A federal judge in Philadelphia last week ordered Unisys Corp. to restore the low-cost lifetime medical benefits of 12 retirees, as a test case in a lawsuit filed by hundreds of former workers accusing the company of reneging on its promises.
U.S. District Judge Bruce W. Kauffman made the ruling based on evidence presented in an October 2005 bench trial, after which U.S. Magistrate Judge Thomas Rueter concluded that 12 out of 14 retirees proved their breach of fiduciary duty claims against Unisys.
The retirees claimed that Philadelphia-based Unisys, and predecessor Burroughs Corp., misled them about guaranteed low-cost medical benefits for life.
Unisys, an information technology services firm, argued that its plan documents say that the company has a right to change or end the benefits.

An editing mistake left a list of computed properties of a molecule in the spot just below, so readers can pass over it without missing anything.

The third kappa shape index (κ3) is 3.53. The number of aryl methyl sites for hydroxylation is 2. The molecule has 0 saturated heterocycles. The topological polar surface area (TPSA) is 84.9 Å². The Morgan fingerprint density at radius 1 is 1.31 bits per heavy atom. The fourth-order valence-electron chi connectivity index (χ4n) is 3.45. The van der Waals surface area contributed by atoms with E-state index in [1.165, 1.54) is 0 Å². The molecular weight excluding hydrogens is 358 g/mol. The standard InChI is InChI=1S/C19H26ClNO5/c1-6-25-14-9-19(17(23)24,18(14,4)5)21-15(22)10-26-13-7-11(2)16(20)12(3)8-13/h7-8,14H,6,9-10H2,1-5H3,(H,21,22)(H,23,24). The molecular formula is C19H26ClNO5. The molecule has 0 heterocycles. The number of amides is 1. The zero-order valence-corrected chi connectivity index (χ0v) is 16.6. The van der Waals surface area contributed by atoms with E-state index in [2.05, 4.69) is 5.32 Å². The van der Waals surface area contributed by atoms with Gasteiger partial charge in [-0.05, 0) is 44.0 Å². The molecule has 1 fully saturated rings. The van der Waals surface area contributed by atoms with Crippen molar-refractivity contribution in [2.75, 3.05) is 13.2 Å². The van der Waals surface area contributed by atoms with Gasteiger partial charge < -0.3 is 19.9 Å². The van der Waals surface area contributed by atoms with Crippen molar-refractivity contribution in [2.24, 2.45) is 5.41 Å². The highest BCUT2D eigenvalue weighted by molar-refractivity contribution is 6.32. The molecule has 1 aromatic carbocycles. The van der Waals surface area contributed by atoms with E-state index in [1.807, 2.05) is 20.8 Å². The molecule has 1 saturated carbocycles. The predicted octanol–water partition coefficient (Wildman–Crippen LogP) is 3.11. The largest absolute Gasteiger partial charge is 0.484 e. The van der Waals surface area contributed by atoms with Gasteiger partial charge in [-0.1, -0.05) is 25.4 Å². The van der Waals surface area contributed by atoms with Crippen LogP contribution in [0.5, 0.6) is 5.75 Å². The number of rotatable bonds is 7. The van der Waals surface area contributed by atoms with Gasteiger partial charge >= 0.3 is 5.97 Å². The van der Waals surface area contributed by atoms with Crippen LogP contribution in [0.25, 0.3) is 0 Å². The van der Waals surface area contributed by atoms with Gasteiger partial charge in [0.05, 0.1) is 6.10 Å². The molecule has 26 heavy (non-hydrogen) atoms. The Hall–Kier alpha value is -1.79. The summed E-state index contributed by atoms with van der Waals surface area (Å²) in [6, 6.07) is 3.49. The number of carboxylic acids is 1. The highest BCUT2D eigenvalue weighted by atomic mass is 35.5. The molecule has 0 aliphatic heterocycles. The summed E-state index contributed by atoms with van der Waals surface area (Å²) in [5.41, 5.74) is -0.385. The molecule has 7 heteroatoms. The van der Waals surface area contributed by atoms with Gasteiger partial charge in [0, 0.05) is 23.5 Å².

Judge Kauffman’s ruling on the 12 retirees sets the stage for decisions on benefits for over 200 retirees in the lawsuit.
“Despite repeated rulings by the federal courts that it broke the law, Unisys continues to exploit legal maneuvers to delay the case and avoid justice for our aging clients,” said Alan Sandals, one of the plaintiffs’ attorneys, in a statement.
A spokesman for Unisys said the company disagrees with the ruling and is reviewing its options.
Unisys has settled most of the similar lawsuits covering about 21,000 nonunion retirees, dating back to 1992. They were employees of Burroughs and Sperry Corp., which merged to form Unisys in 1986.
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